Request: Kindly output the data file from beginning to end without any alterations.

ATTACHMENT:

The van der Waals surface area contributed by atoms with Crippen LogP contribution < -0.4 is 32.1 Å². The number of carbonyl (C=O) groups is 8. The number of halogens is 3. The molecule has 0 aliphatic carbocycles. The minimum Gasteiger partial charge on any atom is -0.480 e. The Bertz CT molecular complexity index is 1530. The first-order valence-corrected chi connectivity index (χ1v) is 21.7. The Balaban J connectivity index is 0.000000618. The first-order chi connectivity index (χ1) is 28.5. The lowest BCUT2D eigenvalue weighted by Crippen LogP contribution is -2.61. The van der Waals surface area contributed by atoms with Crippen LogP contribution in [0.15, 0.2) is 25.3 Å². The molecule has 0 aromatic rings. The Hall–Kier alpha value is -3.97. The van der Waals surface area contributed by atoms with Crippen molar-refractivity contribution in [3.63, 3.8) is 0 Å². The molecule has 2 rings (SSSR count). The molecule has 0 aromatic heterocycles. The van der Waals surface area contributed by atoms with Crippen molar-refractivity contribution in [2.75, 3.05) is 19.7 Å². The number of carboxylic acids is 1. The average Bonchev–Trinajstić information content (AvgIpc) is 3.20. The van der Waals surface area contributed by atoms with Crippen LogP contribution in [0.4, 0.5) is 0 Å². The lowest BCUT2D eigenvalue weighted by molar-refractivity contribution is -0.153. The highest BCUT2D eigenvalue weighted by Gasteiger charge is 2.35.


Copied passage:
The van der Waals surface area contributed by atoms with Crippen LogP contribution < -0.4 is 32.1 Å². The number of carbonyl (C=O) groups is 8. The number of halogens is 3. The molecule has 0 aliphatic carbocycles. The minimum Gasteiger partial charge on any atom is -0.480 e. The Bertz CT molecular complexity index is 1530. The first-order valence-corrected chi connectivity index (χ1v) is 21.7. The Balaban J connectivity index is 0.000000618. The first-order chi connectivity index (χ1) is 28.5. The lowest BCUT2D eigenvalue weighted by Crippen LogP contribution is -2.61. The van der Waals surface area contributed by atoms with Crippen LogP contribution in [0.15, 0.2) is 25.3 Å². The molecule has 0 aromatic rings. The Hall–Kier alpha value is -3.97. The van der Waals surface area contributed by atoms with Crippen molar-refractivity contribution in [3.63, 3.8) is 0 Å². The molecule has 2 rings (SSSR count). The molecule has 0 aromatic heterocycles. The van der Waals surface area contributed by atoms with Crippen molar-refractivity contribution in [2.75, 3.05) is 19.7 Å². The number of carboxylic acids is 1. The average Bonchev–Trinajstić information content (AvgIpc) is 3.20. The van der Waals surface area contributed by atoms with Crippen LogP contribution in [0.4, 0.5) is 0 Å². The lowest BCUT2D eigenvalue weighted by molar-refractivity contribution is -0.153. The highest BCUT2D eigenvalue weighted by Gasteiger charge is 2.35.